A Well Rounded Internship

After I passed the MFT licensing exams in July 2015, an MFT intern friend of mine who had just graduated asked me, “How can I be sure to have a well-rounded experience so that when I am licensed I feel knowledgeable about the mental health system?” The result of that conversation seemed to be very valuable to my friend so I thought I would write down my responses for the possibility that others might benefit.


Vary the setting and population where you intern:

My recommendation for MFT interns is to stay open minded about where you get your hours of clinical experience. When I was earning clinical hours as an intern I worked at a non-profit grief counseling center, a summer behavior camp for children age 5 to 18 on the Autistic Spectrum (three summers in a row for continuity), an elementary school in an upper middle class neighborhood, a university counseling center, and an in-patient locked facility for adults who are severely mentally ill, where I still work part-time. All of these settings had their own unique benefits and challenges for learning effective helping skills. Now that I have completed my hours I am so glad that I had so many different experiences to pull from when the time came to pass the exams. Only two of my internships paid me for my time and from what I have heard from fellow interns this was typical. On average I have found that most internships do not pay, but they do provide supervision, physical space for seeing clients, and most trainings for free. When I had an internship that did not pay, I supplemented my income by working at Trader Joe’s part-time.


Stay long enough to get a sense of the population:

For each setting that I earned hours I stayed a minimum of a year (or a school year, which was about 10 months). This allowed me to build relationships with clients and clinicians at the setting, make an impact, and have a felt sense of what it would be like to have a career working with this population. Sometimes it takes three to six months to feel comfortable in a new placement; if it’s been three months and you still don’t feel like you understand the population or culture, don’t give up, stick with the placement for 10 months or so before moving on so that you can know for sure that you gave each setting your best effort. If one population is not a fit for you, that’s okay of course, but sometimes the most important lessons take time. Spending 10 months to a year at each setting also gives enough time for clients to open up to you about their real issues, so stick with it before dropping out after 4 to 6 months.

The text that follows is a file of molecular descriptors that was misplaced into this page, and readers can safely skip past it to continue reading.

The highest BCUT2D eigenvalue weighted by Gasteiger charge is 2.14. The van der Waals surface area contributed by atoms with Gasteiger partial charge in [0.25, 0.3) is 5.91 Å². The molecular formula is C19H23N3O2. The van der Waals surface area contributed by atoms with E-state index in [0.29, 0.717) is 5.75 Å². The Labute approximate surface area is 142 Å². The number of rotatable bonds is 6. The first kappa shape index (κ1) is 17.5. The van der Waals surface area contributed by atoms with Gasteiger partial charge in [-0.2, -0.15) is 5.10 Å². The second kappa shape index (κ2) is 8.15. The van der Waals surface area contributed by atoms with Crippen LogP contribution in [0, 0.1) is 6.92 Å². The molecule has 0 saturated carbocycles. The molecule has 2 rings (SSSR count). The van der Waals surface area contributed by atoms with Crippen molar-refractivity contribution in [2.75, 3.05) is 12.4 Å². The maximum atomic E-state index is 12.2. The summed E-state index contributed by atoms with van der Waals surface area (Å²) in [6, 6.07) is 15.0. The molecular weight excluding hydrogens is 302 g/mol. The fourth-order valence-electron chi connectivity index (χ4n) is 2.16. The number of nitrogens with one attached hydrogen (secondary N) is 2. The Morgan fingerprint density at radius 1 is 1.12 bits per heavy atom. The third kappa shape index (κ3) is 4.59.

Make the most of supervision:

Each placement for MFT interns has a different culture and style for how supervision occurs; ask for what you need, but also try to look for the positive in each situation. Some settings have group supervision only, some have individual only, some have both, and sometimes your assigned supervisor seems so busy it’s hard to get any face time at all. If you feel the need to get extra supervision other than the one provided by your placement, search through you local association for a supervision group outside of your setting (get your placement supervisor’s permission before doing this of course). Similar to psychotherapy, you get more out of supervision when you put more into it so don’t rely solely on your supervisor to make your experience a valuable one.



The road to licensure is a marathon, not a sprint, so stay patient, be optimistic, and learn what specific self-care techniques work for you. I am very proud of all the settings where I was able to help different populations; I met incredible clinicians who continue to be part of my support network today. To those MFT interns just starting out, I hope this helps you and I hope your road to licensure is as inspiring as mine was!